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SunLive – Cat rescue needs help as kitten season begins

Catherine Sharp has become Katikati’s ‘go-to’ lady when residents discover dumped, stray or colonies of un-homed cats and kittens.

Catherine and her volunteer team of helpers – including daughter Rebecca, grandson Tydence, Rylous, Millie and Ying – have re-homed an estimated 200-plus cats since they began about two years ago.

But the Katikati Cat Rescue is itself in need of help – not only is the group’s coffers nearly empty – but kitten season is here and they still have 27 older kittens and cats needing homes.

“This time of year is really hard because it’s kitten season,” says Catherine “People would rather wait for a cute little kitten than take one of these older kittens or older cats.”

The rescue is based at Catherine’s Katikati home – her garage is full of older kittens and cats ready for their forever homes.

“When I moved into my house I didn’t have a cat-door so left my garage door open. A cat come in and beat up my cat. We couldn’t find her for a month.

“When she returned she was walking on the backs of her paws; she’d taken the skin off her back feet from her.

“We tried everything to get her better…but eventually didn’t come back from it. So we thought we would give back for all those cats out there – and we had no idea what we were getting into.”

Catherine Sharp, with daughter Rebecca and grandson Tydence, who are holding three beautiful black cats that need a home or homes. Photo: Merle Cave.

With no vet experience Catherine soon learned how to care for felines – and she’s always been a cat person. Growing up her dad de ella had a fish shop at Waihi Beach and stopped the population spreading there.

“We had 49 cats at one stage. I used to catch the kittens and put them in sacks to take them to people to adopt – I’d have blood all up my arms because they were wild.”

Catherine now takes calls from the public as well as the SPCA to collect, trap and rehome cats in Katikati. Cats are trapped, if required, and quarantined for two weeks. Newborns are hand-reared and older strays are tamed and socialized to ensure rehomed felines settle in successfully.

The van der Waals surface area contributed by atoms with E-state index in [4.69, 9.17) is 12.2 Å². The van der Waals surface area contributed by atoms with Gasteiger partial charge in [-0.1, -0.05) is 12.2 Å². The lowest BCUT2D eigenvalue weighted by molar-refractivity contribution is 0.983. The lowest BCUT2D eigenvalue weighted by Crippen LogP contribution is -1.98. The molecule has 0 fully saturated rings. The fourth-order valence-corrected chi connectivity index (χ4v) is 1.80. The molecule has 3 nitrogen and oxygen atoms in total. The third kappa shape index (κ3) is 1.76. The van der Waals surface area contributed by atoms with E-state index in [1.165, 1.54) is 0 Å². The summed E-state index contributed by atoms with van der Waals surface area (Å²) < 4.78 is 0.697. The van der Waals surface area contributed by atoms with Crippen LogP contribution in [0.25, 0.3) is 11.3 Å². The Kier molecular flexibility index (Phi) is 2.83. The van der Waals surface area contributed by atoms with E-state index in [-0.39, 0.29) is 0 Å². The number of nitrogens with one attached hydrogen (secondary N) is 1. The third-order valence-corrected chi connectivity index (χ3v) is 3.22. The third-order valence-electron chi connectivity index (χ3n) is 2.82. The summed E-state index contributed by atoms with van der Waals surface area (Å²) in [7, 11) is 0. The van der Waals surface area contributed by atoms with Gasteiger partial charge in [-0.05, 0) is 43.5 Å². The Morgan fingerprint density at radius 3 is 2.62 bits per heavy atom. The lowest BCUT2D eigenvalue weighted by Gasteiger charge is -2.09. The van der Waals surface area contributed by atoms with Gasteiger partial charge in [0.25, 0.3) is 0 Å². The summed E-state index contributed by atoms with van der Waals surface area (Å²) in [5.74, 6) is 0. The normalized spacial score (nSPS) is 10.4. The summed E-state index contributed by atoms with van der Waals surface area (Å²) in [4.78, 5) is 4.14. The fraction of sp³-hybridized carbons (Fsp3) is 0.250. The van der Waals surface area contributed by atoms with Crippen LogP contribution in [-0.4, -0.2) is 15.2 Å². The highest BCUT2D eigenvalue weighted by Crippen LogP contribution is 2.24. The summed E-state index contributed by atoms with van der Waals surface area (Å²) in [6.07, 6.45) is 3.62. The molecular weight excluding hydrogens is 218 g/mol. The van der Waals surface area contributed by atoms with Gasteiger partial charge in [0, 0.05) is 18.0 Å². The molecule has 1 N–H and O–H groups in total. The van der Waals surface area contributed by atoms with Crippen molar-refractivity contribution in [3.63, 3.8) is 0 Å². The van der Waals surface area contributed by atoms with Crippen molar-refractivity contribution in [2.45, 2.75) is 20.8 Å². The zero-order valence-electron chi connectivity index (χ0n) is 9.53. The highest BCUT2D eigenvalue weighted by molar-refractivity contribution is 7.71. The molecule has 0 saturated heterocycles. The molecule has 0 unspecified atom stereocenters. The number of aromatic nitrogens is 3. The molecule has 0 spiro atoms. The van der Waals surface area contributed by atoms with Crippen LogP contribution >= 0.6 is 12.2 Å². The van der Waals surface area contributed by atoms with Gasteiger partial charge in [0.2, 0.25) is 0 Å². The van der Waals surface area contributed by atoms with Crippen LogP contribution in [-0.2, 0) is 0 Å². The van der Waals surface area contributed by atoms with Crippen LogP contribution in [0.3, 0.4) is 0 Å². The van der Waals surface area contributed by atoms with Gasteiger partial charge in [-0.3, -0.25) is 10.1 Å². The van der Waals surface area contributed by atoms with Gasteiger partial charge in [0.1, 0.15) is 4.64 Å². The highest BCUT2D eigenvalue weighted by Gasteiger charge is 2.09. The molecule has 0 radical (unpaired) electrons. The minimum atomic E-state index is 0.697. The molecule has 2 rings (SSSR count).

Katikati Rescue Cats runs off the smell of an oily rag – recently it spent its last lot of funds. Now the SPCA’s Snip ‘n’ Chip service will complete desexing of cats.

“What people don’t realize is KRC cannot get back those funds until the cats are rehomed,” says Catherine, who also offers accredited microchipping to raise funds for the rescue.

Beautiful older or adult cats don’t stand a chance of adoption with the kitten season now here – but Catherine Sharp begs BOP residents to consider rehoming one. Photo: Merle Cave.

The rescue’s costs include large amounts of kitty litter, food and veterinary and healthcare expenses. The rescue does not receive funds from the SPCA, instead relying on donations of product, care and funds from the public and local pet-related businesses. Out of The Wild petfood and Marion’s Gardens Bins and resident Lee Drummond are big sponsors of the rescue.

“I do have a huge network that help me – I’d like to thank fosters in helping train the wild cats – and but it is not easy financially,” says Catherine, who first-hand knows of at least three cat colonies around the Katikati area.

“What happens is people feel sorry for them and feed them. They think they’re doing a good thing but they don’t get them desexed. They feed what we call ‘the Queen’ and she’ll go on to have up to six or more babies – they grow and start having babies.”

The results are cats living in neighborhoods with no official residence, healthcare or owners.

“Tom cats can smell on-heat cats for thousands – and the problem just exacerbates,” says Catherine.

Katikati Cat Rescue has older kittens that are ready to be rehomed. Photo: Merle Cave.

Moreover, colonies enable in-breeding of cats “and that’s where health problems occur”. The group is also contacted by Katikati residents who discover dumped cats.

“There’s been a lot of dumping this year.” Some people move and don’t take their cats, some can no longer afford them, others cannot understand how to house-train cats.

“We’ve collected about 80 so far this year alone – and the kitten season is here.”

To rehome a cat, call Catherine on 021 401 806 or see: Katikati Rescue Cats’ on Facebook.

To donate funds, see: or buy a raffle ticket Professionals’ office in Katikati.

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